When It Rains, It Pours

Taylors Swollen Crop

 Taylor has been hanging at the bottom of his cage lately.  I figured it was because I put some new perches in his cage and usually Taylor retreats to the bottom to hiss at them and hate them until he gets used to them.  Today I noticed that he wasnt eating very much and most of his pellets from last night were untouched.  I pulled him out of the cage and discovered that his crop was extremely swollen, almost as if it hasn’t drained.  When you touch it, it feels like the crop is filled with air and if you push hard enough, it causes him to throw up whatever is in his crop.

This happened once before, but it seemed to fix itself within a few days. 

So, tomorrow I’ll be making an appointment to take Taylor to the vet.  I’m hoping to get him in Tuesday morning.  I’m not exceptionally scared for his life, as this did happen before, and he seems to be fine otherwise.  He was eating some seed right before I pulled him out to put him in the hospital box, and he’s now sitting quite smugly in his little box.

Taylor loves my hospital box treatment.  A small Rubbermaid container with holes filled with a deep layer of fluffy carefresh.  The whole box is placed so half is on a heating mat, and pellets and seeds are both offered around the clock as well as herbs and millet.  And hospital birds are on at least a half dose treatment of marvel aid to start with, if not a full dose.   I also check them much more frequently and monitor them more closely than they do when in a cage.

When Taylor gets put in the hospital box, he immediately snuggles down in the carefresh and promptly goes to sleep.  There is no hissing or bitching or biting as he often does in the cage.  It’s like offering him a hotel room.  So, needless to say, he is enjoying himself right now.

Taylors problem with his crop could easily be linked to having his handicap.  He could have other internal problems that we don’t know about.  However, with such a lack in knowledge of avian medicine in my area, at least to whom I’ve found, I cannot seem to find anyone who knows how to fix him.  I’m going to make an appointment at Northview Veterinarian Hospital, which was recommended to me by a blog reader 🙂  Thank you very much!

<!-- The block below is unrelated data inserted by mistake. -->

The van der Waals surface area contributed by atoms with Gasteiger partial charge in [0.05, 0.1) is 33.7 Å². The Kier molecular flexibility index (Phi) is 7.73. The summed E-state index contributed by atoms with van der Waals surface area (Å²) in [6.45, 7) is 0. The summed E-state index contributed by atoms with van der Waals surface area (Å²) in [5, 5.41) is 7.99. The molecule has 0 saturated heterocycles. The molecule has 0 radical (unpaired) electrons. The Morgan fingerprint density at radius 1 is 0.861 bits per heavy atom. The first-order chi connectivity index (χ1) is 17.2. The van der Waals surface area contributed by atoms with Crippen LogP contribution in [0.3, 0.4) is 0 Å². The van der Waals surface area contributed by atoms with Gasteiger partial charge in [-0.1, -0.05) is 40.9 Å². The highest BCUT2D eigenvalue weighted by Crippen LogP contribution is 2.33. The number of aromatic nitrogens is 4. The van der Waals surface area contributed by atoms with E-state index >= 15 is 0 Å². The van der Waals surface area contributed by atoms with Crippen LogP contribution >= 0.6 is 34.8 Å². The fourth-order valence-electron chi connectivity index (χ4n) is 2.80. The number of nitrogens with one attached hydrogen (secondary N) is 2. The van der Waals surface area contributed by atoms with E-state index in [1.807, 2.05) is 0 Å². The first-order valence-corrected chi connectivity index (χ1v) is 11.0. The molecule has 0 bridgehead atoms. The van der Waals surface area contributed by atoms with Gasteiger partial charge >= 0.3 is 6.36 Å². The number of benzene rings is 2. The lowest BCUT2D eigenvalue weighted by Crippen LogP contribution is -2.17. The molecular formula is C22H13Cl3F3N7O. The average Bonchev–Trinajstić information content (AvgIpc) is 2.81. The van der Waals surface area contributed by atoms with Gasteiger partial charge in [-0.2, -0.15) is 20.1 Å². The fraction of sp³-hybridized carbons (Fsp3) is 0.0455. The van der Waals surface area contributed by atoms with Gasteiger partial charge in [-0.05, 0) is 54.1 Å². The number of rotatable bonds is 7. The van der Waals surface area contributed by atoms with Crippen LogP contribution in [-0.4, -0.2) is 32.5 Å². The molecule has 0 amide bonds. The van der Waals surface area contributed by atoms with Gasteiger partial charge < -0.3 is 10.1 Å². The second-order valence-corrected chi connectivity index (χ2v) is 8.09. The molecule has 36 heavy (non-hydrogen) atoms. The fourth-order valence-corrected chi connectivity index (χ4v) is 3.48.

Unfortunately, it looks like Erin’s appointment is going to have to wait.  I don’t have enough money to take two birds right now, and while feather picking may be ugly and destructive to the bird, it isn’t at the moment, life threatening.  Taylors condition, however, may be.  Plus, Erin’s condition has been improving dramatically with my headstrong and aggressive approach to her picking.  Her vest has been allowing her feathers on the center of her chest to grow back, and I’ve been using Cease under her wings and keeping her out of the cage for long periods of time.  Her number of pin feathers has doubled since I’ve been home and under one wing is almost fully feathered.  The other one is still a problem, but with all the time she’s been out of the cage she’s been doing better with it. 

Taylor is currently sitting very happily in the hospital box chewing on some bedding with his crown high in the air and looking rather content.  I’m hoping as before, this isn’t anything life threatening.  However, I’m also almost hoping that Tay is still showing symptoms when I take him, because it does me no good to take a bird who looks perfectly healthy and then everyone thinks I’m making stuff up.  Through my research, I haven’t found much about a swollen or slow empty crop in adult birds.  However, I have added oregano and thyme to Taylors food mix, which is supposed to boost the immune system and have anti diarrhea properties. 

Taylor, content in his hospital box


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